Behold part two of the American Trilogy, in which Lars von Trier depicts the white liberal as a particularly idiotic creature and black Americans as irreparably scarred. The story continues after Grace has fled Dogville and comes upon Manderlay — a plantation still with slaves, 70 years after Emancipation.
Resplendent in fur-collared coat, her guilt is stirred and she sets out on a quest to “save” Manderlay’s dark-skinned residents. After plantation matriarch Mam dies, Grace is horrified to discover “Mam’s Book” — a blueprint for the subjugation. But the freedom she grants them soon devolves into an equally regressive indentured servitude, so she civilizes the slaves — at the point of a gun. Democracy takes the form of council meetings, which proceed with tragicomic results under Grace’s well-intentioned moral bullying. Von Trier’s metaphorical intentions are obvious, but his technique is astounding. The potentially unbearable weight of such loaded symbolism and all that it implies might have sunk a lesser director. But not Lars. His portrayal of Grace’s benevolent colonization of Manderlay’s black subjects — and her misguided re-education of its former oppressors — stings with recognition.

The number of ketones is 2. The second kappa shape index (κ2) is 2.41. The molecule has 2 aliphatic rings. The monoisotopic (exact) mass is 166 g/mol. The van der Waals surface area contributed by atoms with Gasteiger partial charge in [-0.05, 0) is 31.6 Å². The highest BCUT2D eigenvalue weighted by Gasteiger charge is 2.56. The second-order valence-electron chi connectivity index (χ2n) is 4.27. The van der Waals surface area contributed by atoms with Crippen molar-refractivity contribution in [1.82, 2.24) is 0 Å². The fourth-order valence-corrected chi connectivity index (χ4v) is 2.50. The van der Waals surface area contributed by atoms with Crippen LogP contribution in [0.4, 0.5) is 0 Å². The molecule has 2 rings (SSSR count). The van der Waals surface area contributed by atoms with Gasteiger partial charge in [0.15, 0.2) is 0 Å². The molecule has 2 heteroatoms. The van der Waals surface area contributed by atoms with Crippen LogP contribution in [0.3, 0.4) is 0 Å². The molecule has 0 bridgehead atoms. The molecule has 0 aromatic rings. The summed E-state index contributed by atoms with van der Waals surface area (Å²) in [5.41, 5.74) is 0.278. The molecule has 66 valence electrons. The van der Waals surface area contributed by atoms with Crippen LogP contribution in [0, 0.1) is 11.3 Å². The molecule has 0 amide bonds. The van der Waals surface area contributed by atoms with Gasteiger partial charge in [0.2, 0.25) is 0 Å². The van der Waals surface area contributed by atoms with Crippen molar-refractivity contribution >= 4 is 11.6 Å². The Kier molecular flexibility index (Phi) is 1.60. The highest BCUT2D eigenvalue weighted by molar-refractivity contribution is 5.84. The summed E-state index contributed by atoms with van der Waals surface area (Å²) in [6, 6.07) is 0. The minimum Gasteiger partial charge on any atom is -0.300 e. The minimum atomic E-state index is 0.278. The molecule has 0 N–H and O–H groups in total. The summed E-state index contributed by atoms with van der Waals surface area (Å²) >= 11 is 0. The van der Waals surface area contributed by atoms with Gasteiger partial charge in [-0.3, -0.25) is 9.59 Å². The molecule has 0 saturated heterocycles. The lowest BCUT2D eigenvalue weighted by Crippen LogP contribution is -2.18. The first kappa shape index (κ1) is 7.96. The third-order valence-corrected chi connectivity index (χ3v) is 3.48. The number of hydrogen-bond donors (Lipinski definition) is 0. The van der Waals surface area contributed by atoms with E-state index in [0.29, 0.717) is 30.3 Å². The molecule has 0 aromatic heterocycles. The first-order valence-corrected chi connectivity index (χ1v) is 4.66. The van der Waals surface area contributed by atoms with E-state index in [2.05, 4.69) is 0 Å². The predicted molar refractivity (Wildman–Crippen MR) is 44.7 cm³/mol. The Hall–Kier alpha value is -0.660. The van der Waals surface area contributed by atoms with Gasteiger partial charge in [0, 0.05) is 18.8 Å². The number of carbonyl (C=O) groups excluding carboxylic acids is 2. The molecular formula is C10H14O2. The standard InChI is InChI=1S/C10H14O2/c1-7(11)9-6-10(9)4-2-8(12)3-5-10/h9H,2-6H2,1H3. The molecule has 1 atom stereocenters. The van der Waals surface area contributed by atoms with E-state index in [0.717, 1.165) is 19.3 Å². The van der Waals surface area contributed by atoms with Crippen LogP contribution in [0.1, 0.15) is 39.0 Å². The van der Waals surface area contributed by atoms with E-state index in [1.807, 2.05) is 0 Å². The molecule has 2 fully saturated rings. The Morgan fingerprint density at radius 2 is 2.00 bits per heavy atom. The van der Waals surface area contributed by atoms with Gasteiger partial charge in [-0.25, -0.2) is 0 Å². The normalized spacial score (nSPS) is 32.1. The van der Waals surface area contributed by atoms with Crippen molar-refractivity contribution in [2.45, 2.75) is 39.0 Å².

Told as eight separate chapters, the film shares Dogville’s minimalist Brechtian set design and voice-over narration, both of which contribute to the occasionally didactic adult-fairy tale feel. There’s something to offend all but the thickest-skinned or most oblivious, but the scope and soaring scale of the director’s indictment is impressive.
Critics note that von Trier has never set foot in America, as if bearing witness to its atrocities is a prerequisite for passing judgment. In my experience as an ex-pat, exposure to the cruel extravagances of American society, especially in matters of race, has done little to sway my opinion. If anything, it has deepened my disillusionment. Maybe it’s for the best that von Trier is afraid of flying.
Opens January 27 at IFC Center